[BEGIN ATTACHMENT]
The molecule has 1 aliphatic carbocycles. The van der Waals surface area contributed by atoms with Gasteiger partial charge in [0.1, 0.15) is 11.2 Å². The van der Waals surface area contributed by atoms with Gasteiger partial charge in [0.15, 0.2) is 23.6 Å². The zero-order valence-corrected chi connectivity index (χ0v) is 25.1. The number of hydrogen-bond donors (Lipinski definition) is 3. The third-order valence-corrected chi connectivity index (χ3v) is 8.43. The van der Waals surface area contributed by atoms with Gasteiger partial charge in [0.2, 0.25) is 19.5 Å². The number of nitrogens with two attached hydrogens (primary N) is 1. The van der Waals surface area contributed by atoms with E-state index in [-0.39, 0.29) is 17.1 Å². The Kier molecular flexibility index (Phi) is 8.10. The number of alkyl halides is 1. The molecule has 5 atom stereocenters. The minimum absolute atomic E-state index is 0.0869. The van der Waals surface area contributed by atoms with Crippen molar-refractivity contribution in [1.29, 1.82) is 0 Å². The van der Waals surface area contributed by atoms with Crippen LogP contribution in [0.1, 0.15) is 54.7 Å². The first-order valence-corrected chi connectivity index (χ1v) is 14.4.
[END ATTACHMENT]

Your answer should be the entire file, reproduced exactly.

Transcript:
The molecule has 1 aliphatic carbocycles. The van der Waals surface area contributed by atoms with Gasteiger partial charge in [0.1, 0.15) is 11.2 Å². The van der Waals surface area contributed by atoms with Gasteiger partial charge in [0.15, 0.2) is 23.6 Å². The zero-order valence-corrected chi connectivity index (χ0v) is 25.1. The number of hydrogen-bond donors (Lipinski definition) is 3. The third-order valence-corrected chi connectivity index (χ3v) is 8.43. The van der Waals surface area contributed by atoms with Gasteiger partial charge in [0.2, 0.25) is 19.5 Å². The number of nitrogens with two attached hydrogens (primary N) is 1. The van der Waals surface area contributed by atoms with E-state index in [-0.39, 0.29) is 17.1 Å². The Kier molecular flexibility index (Phi) is 8.10. The number of alkyl halides is 1. The molecule has 5 atom stereocenters. The minimum absolute atomic E-state index is 0.0869. The van der Waals surface area contributed by atoms with Crippen molar-refractivity contribution in [1.29, 1.82) is 0 Å². The van der Waals surface area contributed by atoms with Crippen LogP contribution in [0.1, 0.15) is 54.7 Å². The first-order valence-corrected chi connectivity index (χ1v) is 14.4.